Germany 1. World Cup Fever 1,000.
JULY 14, 2014

THE day after the biggest football game of the year, Madison Avenue was eagerly — and, in some quarters, anxiously — combing through data to learn whether ads were hits or flops with tens of millions of fans.

A description of a Monday in early February, after a Super Bowl? Yes. But also a description of what took place on a Monday in mid-July, as marketers and agencies studied analyses of how their work performed during the 2014 World Cup — on television, online and in social media like Facebook, Twitter and YouTube.

The breadth and depth of those day-after assessments were new for American advertising, far more extensive than the post-mortems that took place after the 2010 World Cup. The difference offered another example of how, after many decades, the tournament has finally become a “big event” for United States consumers and a premier ad platform like the Olympics or, yes, the Super Bowl.

Although Visa has “been involved with soccer in the United States for a long time,” Ricardo Fort, senior vice president for global sponsorship marketing, said in a phone interview from Rio de Janeiro, “we were not expecting to have the interest, engagement, in the United States that we did.”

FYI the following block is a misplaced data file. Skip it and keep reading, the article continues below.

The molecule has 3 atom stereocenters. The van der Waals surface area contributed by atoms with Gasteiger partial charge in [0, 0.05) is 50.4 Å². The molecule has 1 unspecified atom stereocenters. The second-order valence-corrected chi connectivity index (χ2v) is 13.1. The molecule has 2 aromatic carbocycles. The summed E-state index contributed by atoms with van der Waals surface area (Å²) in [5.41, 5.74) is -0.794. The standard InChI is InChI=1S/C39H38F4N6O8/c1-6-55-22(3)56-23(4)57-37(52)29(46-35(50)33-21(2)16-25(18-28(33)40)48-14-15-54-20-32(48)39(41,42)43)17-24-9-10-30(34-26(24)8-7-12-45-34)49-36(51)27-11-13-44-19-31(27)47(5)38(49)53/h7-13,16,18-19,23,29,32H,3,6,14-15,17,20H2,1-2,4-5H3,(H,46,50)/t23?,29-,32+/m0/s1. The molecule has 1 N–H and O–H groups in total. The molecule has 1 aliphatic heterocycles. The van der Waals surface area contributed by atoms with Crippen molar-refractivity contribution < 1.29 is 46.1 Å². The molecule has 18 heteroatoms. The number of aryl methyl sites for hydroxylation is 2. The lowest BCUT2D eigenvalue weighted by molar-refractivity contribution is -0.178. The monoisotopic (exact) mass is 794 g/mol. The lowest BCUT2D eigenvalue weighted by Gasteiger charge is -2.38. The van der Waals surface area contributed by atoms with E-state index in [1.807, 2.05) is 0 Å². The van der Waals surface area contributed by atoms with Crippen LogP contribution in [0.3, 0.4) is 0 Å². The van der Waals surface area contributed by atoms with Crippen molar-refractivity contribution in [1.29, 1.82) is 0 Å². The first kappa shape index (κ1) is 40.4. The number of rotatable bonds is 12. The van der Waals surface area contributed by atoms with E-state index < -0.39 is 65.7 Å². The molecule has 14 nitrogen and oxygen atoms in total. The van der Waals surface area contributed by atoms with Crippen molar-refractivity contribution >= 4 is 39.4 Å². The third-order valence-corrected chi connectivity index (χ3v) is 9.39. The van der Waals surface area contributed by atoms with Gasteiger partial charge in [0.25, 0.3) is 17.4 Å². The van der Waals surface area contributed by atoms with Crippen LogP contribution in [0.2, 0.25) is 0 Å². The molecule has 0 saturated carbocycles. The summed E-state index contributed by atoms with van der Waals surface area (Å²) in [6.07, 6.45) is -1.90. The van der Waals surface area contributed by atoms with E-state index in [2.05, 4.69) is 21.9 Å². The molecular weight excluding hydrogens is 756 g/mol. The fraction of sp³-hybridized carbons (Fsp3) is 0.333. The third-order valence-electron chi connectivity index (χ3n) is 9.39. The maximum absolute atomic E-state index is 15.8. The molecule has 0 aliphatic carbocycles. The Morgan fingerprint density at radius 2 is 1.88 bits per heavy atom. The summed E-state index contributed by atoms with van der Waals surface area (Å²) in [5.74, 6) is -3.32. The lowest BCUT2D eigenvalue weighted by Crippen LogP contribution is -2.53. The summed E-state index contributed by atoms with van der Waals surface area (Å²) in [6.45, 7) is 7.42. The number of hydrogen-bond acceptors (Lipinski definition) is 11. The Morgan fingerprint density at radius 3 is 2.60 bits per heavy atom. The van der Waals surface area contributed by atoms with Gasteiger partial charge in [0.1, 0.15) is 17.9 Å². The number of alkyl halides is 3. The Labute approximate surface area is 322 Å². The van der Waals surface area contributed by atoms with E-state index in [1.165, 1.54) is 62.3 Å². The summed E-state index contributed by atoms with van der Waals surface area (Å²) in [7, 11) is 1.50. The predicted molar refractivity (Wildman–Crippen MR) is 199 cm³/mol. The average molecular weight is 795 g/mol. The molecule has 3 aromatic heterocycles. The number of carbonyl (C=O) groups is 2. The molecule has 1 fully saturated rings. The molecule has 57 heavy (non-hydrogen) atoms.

“It was unbelievable,” he added, and as a result, “we changed the plan and invested more in the U.S., gave more content to the U.S.” during the tournament. Visa is one of six marketers — along with Adidas, Coca-Cola, the Gulf airline Emirates, Hyundai/Kia and Sony — whose sponsorship deals with the World Cup organization, FIFA, are at the highest, “partner” level


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